This chapter contains regulations for war in general (vv1-15) and for war within the confines of the land God had given them (vv16-20).

‘The passage is describing “holy war” (sometimes called “Yahweh war”), a conflict initiated by the Lord, empowered by Him, and resulting in His appropriation of its spoils. Such warfare was undertaken to destroy peoples who were irretrievably beyond redemption and who were likely to contaminate Israel’s faith with their idolatrous practices (see 1:30; 7:2, 16; 19:1).’ (Apologetics Study Bible)

Deut 20:1 When you go to war against your enemies and see horses and chariots and an army greater than yours, do not be afraid of them, because the LORD your God, who brought you up out of Egypt, will be with you.

In vv1-4, the main point is that the people do not need to be afraid, because the battle is the Lord’s.  This is underlined by the role of the priest before battle, v2ff.

Deut 20:2 When you are about to go into battle, the priest shall come forward and address the army.

Deut 20:3 He shall say: “Hear, O Israel, today you are going into battle against your enemies. Do not be faint-hearted or afraid; do not be terrified or give way to panic before them.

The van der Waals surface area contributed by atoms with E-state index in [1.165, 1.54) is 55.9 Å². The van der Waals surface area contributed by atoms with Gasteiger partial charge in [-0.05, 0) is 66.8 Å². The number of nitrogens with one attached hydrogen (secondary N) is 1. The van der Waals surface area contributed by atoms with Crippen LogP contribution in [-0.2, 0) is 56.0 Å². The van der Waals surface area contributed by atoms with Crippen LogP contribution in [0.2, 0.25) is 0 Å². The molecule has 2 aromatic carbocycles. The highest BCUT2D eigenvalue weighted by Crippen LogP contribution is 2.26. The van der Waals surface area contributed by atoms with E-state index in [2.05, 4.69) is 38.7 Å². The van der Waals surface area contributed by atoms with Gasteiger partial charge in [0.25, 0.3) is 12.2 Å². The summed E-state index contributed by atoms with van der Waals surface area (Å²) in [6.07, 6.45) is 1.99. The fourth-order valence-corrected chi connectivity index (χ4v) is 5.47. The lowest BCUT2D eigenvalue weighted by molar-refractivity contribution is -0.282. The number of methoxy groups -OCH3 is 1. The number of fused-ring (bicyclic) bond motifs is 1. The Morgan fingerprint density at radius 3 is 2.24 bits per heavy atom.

Deut 20:4 For the LORD your God is the one who goes with you to fight for you against your enemies to give you victory.”

Deut 20:5 The officers shall say to the army: “Has anyone built a new house and not dedicated it? Let him go home, or he may die in battle and someone else may dedicate it.

It is clear from vv5-8 that Israel did not have a standing army at this time.  The soldiers were ordinary citizens.  Exemptions were given to various groups whose domestic responsibilities (or whose fear, v8!) excused them from military service.

Deut 20:6 Has anyone planted a vineyard and not begun to enjoy it? Let him go home, or he may die in battle and someone else enjoy it.

Deut 20:7 Has anyone become pledged to a woman and not married her? Let him go home, or he may die in battle and someone else marry her.”

Deut 20:8 Then the officers shall add, “Is any man afraid or faint-hearted? Let him go home so that his brothers will not become disheartened too.”

Deut 20:9 When the officers have finished speaking to the army, they shall appoint commanders over it.